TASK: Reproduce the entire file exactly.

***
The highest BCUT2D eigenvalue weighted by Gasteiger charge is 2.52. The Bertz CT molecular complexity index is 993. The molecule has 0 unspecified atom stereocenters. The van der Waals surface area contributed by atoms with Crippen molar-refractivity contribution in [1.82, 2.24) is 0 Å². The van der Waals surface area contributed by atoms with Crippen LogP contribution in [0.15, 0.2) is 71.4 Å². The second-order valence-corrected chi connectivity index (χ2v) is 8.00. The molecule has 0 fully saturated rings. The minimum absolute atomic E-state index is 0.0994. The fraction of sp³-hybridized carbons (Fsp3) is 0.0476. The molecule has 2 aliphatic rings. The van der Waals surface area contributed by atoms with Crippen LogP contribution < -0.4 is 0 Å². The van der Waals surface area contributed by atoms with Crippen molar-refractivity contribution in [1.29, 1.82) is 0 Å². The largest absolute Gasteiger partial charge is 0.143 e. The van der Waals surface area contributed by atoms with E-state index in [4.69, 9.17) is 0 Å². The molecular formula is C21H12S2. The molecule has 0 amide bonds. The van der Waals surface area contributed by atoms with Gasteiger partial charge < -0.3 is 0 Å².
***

The highest BCUT2D eigenvalue weighted by Gasteiger charge is 2.52. The Bertz CT molecular complexity index is 993. The molecule has 0 unspecified atom stereocenters. The van der Waals surface area contributed by atoms with Crippen molar-refractivity contribution in [1.82, 2.24) is 0 Å². The van der Waals surface area contributed by atoms with Crippen LogP contribution in [0.15, 0.2) is 71.4 Å². The second-order valence-corrected chi connectivity index (χ2v) is 8.00. The molecule has 0 fully saturated rings. The minimum absolute atomic E-state index is 0.0994. The fraction of sp³-hybridized carbons (Fsp3) is 0.0476. The molecule has 2 aliphatic rings. The van der Waals surface area contributed by atoms with Crippen LogP contribution < -0.4 is 0 Å². The van der Waals surface area contributed by atoms with Crippen molar-refractivity contribution in [1.29, 1.82) is 0 Å². The largest absolute Gasteiger partial charge is 0.143 e. The van der Waals surface area contributed by atoms with E-state index in [4.69, 9.17) is 0 Å². The molecular formula is C21H12S2. The molecule has 0 amide bonds. The van der Waals surface area contributed by atoms with Gasteiger partial charge < -0.3 is 0 Å².